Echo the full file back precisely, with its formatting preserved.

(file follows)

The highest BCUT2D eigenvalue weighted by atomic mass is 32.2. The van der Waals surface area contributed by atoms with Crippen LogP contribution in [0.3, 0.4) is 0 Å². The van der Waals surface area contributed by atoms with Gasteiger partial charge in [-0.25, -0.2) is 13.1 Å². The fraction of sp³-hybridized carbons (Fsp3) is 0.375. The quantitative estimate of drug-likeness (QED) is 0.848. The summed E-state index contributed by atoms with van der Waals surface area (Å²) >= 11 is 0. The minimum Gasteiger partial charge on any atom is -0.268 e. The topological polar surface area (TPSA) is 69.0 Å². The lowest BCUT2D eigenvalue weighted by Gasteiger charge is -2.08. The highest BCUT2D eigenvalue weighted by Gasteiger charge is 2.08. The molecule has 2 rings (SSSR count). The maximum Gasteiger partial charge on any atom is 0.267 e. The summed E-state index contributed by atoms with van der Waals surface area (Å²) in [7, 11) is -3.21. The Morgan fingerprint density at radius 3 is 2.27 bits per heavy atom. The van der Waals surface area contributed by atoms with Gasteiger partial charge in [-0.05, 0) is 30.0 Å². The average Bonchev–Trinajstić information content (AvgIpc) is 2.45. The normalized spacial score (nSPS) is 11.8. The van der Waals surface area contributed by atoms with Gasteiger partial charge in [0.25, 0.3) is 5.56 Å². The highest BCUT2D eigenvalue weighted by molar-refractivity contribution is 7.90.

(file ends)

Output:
The highest BCUT2D eigenvalue weighted by atomic mass is 32.2. The van der Waals surface area contributed by atoms with Crippen LogP contribution in [0.3, 0.4) is 0 Å². The van der Waals surface area contributed by atoms with Gasteiger partial charge in [-0.25, -0.2) is 13.1 Å². The fraction of sp³-hybridized carbons (Fsp3) is 0.375. The quantitative estimate of drug-likeness (QED) is 0.848. The summed E-state index contributed by atoms with van der Waals surface area (Å²) >= 11 is 0. The minimum Gasteiger partial charge on any atom is -0.268 e. The topological polar surface area (TPSA) is 69.0 Å². The lowest BCUT2D eigenvalue weighted by Gasteiger charge is -2.08. The highest BCUT2D eigenvalue weighted by Gasteiger charge is 2.08. The molecule has 2 rings (SSSR count). The maximum Gasteiger partial charge on any atom is 0.267 e. The summed E-state index contributed by atoms with van der Waals surface area (Å²) in [7, 11) is -3.21. The Morgan fingerprint density at radius 3 is 2.27 bits per heavy atom. The van der Waals surface area contributed by atoms with Gasteiger partial charge in [-0.05, 0) is 30.0 Å². The average Bonchev–Trinajstić information content (AvgIpc) is 2.45. The normalized spacial score (nSPS) is 11.8. The van der Waals surface area contributed by atoms with Gasteiger partial charge in [0.25, 0.3) is 5.56 Å². The highest BCUT2D eigenvalue weighted by molar-refractivity contribution is 7.90.